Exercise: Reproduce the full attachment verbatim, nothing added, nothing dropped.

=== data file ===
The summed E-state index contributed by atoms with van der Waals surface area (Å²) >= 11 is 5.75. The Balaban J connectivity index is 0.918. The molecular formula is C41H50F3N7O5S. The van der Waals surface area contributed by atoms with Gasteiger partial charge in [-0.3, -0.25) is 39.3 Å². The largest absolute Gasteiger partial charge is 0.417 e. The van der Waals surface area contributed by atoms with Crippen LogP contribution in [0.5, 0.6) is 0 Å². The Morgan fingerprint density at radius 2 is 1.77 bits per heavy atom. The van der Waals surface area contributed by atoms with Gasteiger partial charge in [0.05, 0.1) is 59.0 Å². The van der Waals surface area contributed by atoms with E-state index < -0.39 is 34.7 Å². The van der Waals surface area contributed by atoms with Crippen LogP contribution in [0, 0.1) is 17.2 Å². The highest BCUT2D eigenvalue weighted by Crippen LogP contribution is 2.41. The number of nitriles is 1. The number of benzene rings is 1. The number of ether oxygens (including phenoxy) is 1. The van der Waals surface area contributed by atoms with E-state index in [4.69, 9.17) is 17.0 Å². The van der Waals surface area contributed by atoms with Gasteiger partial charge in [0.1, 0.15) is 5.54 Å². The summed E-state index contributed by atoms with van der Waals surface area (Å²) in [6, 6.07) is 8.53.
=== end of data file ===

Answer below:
The summed E-state index contributed by atoms with van der Waals surface area (Å²) >= 11 is 5.75. The Balaban J connectivity index is 0.918. The molecular formula is C41H50F3N7O5S. The van der Waals surface area contributed by atoms with Gasteiger partial charge in [-0.3, -0.25) is 39.3 Å². The largest absolute Gasteiger partial charge is 0.417 e. The van der Waals surface area contributed by atoms with Crippen LogP contribution in [0.5, 0.6) is 0 Å². The Morgan fingerprint density at radius 2 is 1.77 bits per heavy atom. The van der Waals surface area contributed by atoms with Gasteiger partial charge in [0.05, 0.1) is 59.0 Å². The van der Waals surface area contributed by atoms with E-state index < -0.39 is 34.7 Å². The van der Waals surface area contributed by atoms with Crippen LogP contribution in [0, 0.1) is 17.2 Å². The highest BCUT2D eigenvalue weighted by Crippen LogP contribution is 2.41. The number of nitriles is 1. The number of benzene rings is 1. The number of ether oxygens (including phenoxy) is 1. The van der Waals surface area contributed by atoms with E-state index in [4.69, 9.17) is 17.0 Å². The van der Waals surface area contributed by atoms with Gasteiger partial charge in [0.1, 0.15) is 5.54 Å². The summed E-state index contributed by atoms with van der Waals surface area (Å²) in [6, 6.07) is 8.53.